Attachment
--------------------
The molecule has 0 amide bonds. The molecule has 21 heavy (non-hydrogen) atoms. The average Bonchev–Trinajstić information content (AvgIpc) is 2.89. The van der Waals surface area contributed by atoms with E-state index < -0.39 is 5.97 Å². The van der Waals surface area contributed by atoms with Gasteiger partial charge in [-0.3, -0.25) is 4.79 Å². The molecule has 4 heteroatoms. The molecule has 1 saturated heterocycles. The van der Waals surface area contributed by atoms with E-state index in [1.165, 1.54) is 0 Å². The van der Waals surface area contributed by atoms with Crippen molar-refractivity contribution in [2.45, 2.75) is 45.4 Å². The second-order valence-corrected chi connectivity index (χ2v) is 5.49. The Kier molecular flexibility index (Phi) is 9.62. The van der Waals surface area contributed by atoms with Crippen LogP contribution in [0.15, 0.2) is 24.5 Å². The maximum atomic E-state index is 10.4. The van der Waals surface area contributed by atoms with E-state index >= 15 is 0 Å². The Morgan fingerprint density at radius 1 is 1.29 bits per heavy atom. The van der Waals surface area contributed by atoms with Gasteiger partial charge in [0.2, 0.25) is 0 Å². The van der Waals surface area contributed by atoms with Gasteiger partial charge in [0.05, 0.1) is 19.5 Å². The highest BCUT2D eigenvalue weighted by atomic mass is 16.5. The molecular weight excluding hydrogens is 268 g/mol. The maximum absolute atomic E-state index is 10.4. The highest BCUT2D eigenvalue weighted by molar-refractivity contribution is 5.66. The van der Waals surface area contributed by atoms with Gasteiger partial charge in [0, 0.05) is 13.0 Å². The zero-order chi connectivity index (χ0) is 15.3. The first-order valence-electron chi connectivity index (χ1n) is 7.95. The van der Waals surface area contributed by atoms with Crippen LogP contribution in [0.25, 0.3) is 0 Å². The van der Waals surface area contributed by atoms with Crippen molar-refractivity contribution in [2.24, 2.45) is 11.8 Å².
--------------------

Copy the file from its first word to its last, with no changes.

The molecule has 0 amide bonds. The molecule has 21 heavy (non-hydrogen) atoms. The average Bonchev–Trinajstić information content (AvgIpc) is 2.89. The van der Waals surface area contributed by atoms with E-state index < -0.39 is 5.97 Å². The van der Waals surface area contributed by atoms with Gasteiger partial charge in [-0.3, -0.25) is 4.79 Å². The molecule has 4 heteroatoms. The molecule has 1 saturated heterocycles. The van der Waals surface area contributed by atoms with E-state index in [1.165, 1.54) is 0 Å². The van der Waals surface area contributed by atoms with Crippen molar-refractivity contribution in [2.45, 2.75) is 45.4 Å². The second-order valence-corrected chi connectivity index (χ2v) is 5.49. The Kier molecular flexibility index (Phi) is 9.62. The van der Waals surface area contributed by atoms with Crippen LogP contribution in [0.15, 0.2) is 24.5 Å². The maximum atomic E-state index is 10.4. The van der Waals surface area contributed by atoms with E-state index >= 15 is 0 Å². The Morgan fingerprint density at radius 1 is 1.29 bits per heavy atom. The van der Waals surface area contributed by atoms with Gasteiger partial charge in [0.2, 0.25) is 0 Å². The van der Waals surface area contributed by atoms with Gasteiger partial charge in [0.05, 0.1) is 19.5 Å². The highest BCUT2D eigenvalue weighted by atomic mass is 16.5. The molecular weight excluding hydrogens is 268 g/mol. The maximum absolute atomic E-state index is 10.4. The highest BCUT2D eigenvalue weighted by molar-refractivity contribution is 5.66. The van der Waals surface area contributed by atoms with Gasteiger partial charge in [0, 0.05) is 13.0 Å². The zero-order chi connectivity index (χ0) is 15.3. The first-order valence-electron chi connectivity index (χ1n) is 7.95. The van der Waals surface area contributed by atoms with Crippen LogP contribution in [0.25, 0.3) is 0 Å². The van der Waals surface area contributed by atoms with Crippen molar-refractivity contribution in [2.24, 2.45) is 11.8 Å².